E-MAIL TO : JEREMY THOMAS@TML.CO.ZA
FROM : MALCOLM MEINTJES
FLYFISHING : 72 - VARIETY IS THE SPICE.
It's rare to find a flyfisher who was not weaned on a diet of trout. Such is the attraction of what we once collectively referred to as Salmo, that all who picked up the long rod were automatically assumed to be trout fishers. And if one did take the long rod to the Zambezi, non-anglers were astounded. "Are there trout up there?" they would enquire.
It's no surprise that the trout has so elevated a status. It is inordinately fond of sampling a fly (which makes a difference, believe it or not), it fights well and still is one of the few freshwater fish to be offered on restaurant menus. Add in its inclination to swim in cold mountain streams and rise in the lee of breath-taking mountain ranges and little wonder that it commands such a dedicated following.
Not too much of that has changed over the years. Trout, despite some unflattering comments from time to time about its heritage, transcends urban myth to be regarded internationally as a fish of quality. But what has exploded is the fascination of flyfishing itself - the art of throwing ye olde flye at diverse species of fish. An expansion also gratefully acknowledged by family members who thought that never again would they inhale a sea breeze.
An additional set of goalposts has thereby also been erected. Where once the achievement of a limit bag or a handspan of centimetres was the means by which angling skill was measured, now one can pursue fish of varying shapes, hues and habits.
It is a personal decision as to whether the hours allotted to you in this lifetime should be spent purely on trout or not. But succeeding in the capture of fish that are not as well-documented as trout is no mean feat.
Outside of the briny, the Okavango delta ranks as one of the better destinations in the world of species seekers. Most venues are either devoted to one fish, or at best a brace or a leash, but the "Swamps" can better that with a little effort.
Now, few would stumble into the Delta without an eye-and-a-half on the feared tiger fish. Nor would any attempt be made to dissuade them from such crusade, but to bypass the offer of variety totally is rather like discovering where you should have gone, after you've been.
Variety? Apart from the highly rated water-dog, you will find a train of tilapia, a line-up of largemouth bream, a couple of catfish, the toothy African pike, and a medley of others that live in the twilight world.
Do not think that the pursuit of the unlike is necessarily the tracking down of the miniscule. "Small" doesn't affect the equation. After all, the goal has nothing directly to do with size. Indirectly, perhaps. True, the deceiving of a tiger of 6 or 7 kg. on fly rates not only in the species stakes, but on the scales, but a striped robber of 200 g can also be a monster in its class. Not your burning ambition in life, I know, to disengage a four inch Micralestes acutidens from a fly equal in size, but size is relative, as you were lied to at boarding school.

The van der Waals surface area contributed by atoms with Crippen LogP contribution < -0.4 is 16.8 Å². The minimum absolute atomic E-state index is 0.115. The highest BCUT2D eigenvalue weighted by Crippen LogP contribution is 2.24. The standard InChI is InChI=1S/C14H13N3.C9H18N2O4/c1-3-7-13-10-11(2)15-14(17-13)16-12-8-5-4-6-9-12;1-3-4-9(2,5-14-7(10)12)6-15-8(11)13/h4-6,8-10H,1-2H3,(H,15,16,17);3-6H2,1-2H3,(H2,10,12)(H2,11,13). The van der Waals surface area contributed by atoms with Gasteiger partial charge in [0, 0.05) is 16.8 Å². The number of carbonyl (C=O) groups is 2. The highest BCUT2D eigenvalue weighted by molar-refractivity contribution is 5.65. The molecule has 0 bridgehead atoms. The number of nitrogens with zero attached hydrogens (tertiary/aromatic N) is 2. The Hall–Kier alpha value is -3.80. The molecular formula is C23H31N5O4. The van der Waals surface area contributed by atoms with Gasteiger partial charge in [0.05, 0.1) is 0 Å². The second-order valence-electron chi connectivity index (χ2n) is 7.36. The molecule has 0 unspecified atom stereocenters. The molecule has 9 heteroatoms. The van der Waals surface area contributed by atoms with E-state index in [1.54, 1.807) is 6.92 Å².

It was a mere few months ago that I looked forward to yet another expedition into the Delta. For the first time in 14 years though, I had the intended priority of capturing as many different fish on fly. We did not visit during the conventionally favoured months of October/December, but instead during the quieter pleasant period around July/August. It is cooler then and harbours fewer flying critters. More precisely, the largemouth bream species (Seranchromis) become active.
Not only are there three types that attain weights between 500g - 2 kg, that excel on the fly, but one may be fortunate and come into contact with the purpleface and brownspot largemouths.
The same can be said for the tilapia (both true tilapia and oreochromis) which are accepted as amongst the hardest fighting fish in the 1 - 2 kg bracket that one will find anywhere. The threespot and redbreast are reasonably common, but once more there are others around that can make your day.
Now the beauty of Winter timing is that tiger fish are, contrary to public opinion, not entirely absent from the scene. Providing no cold front beleaguers the scene, do not be overly surprised to find tigers in your quest. Give it a bit of thought and you may do very well.
Nor are there any catfish runs upriver at this time of the year but, in the lagoons there will be packs of Clarias teasing you with constant swirls at the surface, usually in the early morning and late afternoon. Though they are the most visible of all the fish, they provide a challenge for, despite the antics, you may have to go deeper to catch them. Yet under a startling Okavango sunset, there is the distinct opportunity to put four species on your list in one fell swoop. Not only could there be two types of catfish swirling, but also an outside chance of a butter barbel and the minute silver robber. The latter confounding all as to how it possibly can take a big fly cleanly.
Now on any such trip, par for the course without active intent to species-hunt is to chalk up three. Tiger fish would be almost obligatory, second would be the prospect of a redbreast should you enter the lagoons and third, the nembwe a possibility at one of the junctions. Return with four and that may have been due to the aid of a bubbling catfish. Thereafter, with some forethought, a desire to see the backwaters of Africa and you could pick up at least another quartet.
Variety may indeed, as they say, be the spice of life.